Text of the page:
The SolGold (LSE:SOLG) share price leapt last week following more encouraging progress from its Cascabel project. The gold and copper mining stock has been on a bit of a rollercoaster ride this past year, reaching as high as 43.9p and as low as 19.82p. That’s certainly not uncommon for a young exploration business. But can the momentum from last week continue? And should I be considering it for my portfolio? Let’s take a look.
The rising SolGold (SOLG) share price
The primary catalyst behind last week’s surge in the SOLG share price appears to be a new set of drilling results. Specifically, those of its Tandayama-Ameríca deposit located approximately 3km north of its flagship Alpala site. The company has confirmed the presence of medium-grade copper & equivalents across the first 13 test drill holes. Assay results from holes 14 to 23 are still being analysed. And drilling for 24 to 27 is now under way.
This discovery is undoubtedly good news. But what seems to have investors excited is a preliminary detection of visible chalcopyrite veining with a 2% concentration at drill hole 24. That’s a fancy way of saying it found high-grade copper. For reference, anything above 1.5% is typically considered excellent. The news is even more promising given that trace amounts of gold were also found.
Beyond confirming the presence of minerals, the purpose of drilling assays is to isolate the best location to establish a fully developed mining site. By the sounds of it, SolGold may have just found what it was looking for. And with an 85% equity stake in the Cascabel project, the SOLG share price could have the potential to explode over the long term.
Taking a step back
As exciting as these results may be, there remains a lot of work to be done. A mineral resource estimate for Cascabel is expected to be released later this year. But even after this is published, developing a fully functional mining site is a long and expensive process. In other words, it could be several years before any form of ore extraction takes place.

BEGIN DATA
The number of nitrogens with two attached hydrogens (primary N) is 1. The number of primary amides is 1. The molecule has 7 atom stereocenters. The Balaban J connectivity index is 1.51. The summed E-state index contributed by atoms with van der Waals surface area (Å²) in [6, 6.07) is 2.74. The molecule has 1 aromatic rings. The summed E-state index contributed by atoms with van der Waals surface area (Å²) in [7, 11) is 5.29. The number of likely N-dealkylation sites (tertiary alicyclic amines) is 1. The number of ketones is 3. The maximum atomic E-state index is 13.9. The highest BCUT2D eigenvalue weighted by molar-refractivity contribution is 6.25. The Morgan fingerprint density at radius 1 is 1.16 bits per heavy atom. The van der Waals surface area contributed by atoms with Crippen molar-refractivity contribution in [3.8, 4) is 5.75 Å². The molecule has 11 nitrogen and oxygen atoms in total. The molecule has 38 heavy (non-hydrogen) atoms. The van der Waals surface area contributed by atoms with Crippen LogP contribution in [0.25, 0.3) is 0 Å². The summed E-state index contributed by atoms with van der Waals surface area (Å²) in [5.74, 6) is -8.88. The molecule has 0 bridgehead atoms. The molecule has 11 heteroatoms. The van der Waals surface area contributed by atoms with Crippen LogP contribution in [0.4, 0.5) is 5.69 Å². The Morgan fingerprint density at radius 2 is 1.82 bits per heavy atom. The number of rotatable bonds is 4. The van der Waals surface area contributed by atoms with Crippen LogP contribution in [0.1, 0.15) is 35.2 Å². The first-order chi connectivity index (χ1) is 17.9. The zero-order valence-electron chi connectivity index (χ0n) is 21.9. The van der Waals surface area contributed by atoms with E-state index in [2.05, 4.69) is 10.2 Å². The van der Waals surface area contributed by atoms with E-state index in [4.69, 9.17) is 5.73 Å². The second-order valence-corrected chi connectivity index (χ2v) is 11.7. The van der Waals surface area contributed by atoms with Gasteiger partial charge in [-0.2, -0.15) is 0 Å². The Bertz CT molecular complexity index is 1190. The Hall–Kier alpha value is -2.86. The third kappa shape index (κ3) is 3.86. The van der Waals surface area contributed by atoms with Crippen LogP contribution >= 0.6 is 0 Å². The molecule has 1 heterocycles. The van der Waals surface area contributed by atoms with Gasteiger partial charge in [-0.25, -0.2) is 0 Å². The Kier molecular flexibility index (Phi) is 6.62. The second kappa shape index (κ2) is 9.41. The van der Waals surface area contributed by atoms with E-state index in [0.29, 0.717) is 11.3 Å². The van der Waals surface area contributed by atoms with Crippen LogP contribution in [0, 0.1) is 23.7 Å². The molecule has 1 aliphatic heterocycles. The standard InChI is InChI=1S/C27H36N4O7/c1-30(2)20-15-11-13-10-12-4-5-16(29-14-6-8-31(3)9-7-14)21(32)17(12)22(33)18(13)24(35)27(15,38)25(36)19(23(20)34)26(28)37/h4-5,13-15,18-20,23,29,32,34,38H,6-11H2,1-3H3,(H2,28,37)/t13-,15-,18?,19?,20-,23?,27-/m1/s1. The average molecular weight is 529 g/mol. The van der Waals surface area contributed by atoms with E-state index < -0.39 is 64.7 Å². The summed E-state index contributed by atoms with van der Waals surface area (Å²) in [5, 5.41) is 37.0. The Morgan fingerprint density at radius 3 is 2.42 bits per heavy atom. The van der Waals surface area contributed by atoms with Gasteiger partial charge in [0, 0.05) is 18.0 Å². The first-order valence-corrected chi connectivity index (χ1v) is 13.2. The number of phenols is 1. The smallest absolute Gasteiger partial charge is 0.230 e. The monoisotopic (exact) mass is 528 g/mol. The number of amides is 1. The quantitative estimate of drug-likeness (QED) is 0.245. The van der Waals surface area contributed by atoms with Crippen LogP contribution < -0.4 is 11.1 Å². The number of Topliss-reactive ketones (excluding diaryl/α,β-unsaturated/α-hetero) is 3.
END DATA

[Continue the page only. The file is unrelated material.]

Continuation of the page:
Another important factor to consider is the fact that SolGold is still a pre-revenue business. With no active sites in its portfolio, the company is dependent on external financing to keep the lights on. As it stands, SolGold has around £105m of debt on its balance sheet. The loans have granted it a big chunk of capital to work with. But it may not be sufficient over the long term. So, I wouldn’t be surprised if its equity stake in Cascabel gets smaller or if SolGold decides to issue additional shares. Either way, these actions would likely hurt the SOLG share price.
Can the momentum continue?
Suppose the next set of drilling results also come back positive? In that case, I think it’s likely that the SOLG share price will continue its current upward trajectory. However, as it stands, the stock’s market capitalisation is being driven by future expectations of performance rather than underlying fundamentals. That’s not the sort of investment I’m personally interested in making. Therefore, I’m keeping SolGold on my watchlist for now.
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Zaven Boyrazian has no position in any of the shares mentioned. The Motley Fool UK has no position in any of the shares mentioned. Views expressed on the companies mentioned in this article are those of the writer and therefore may differ from the official recommendations we make in our subscription services such as Share Advisor, Hidden Winners and Pro. Here at The Motley Fool we believe that considering a diverse range of insights makes us better investors.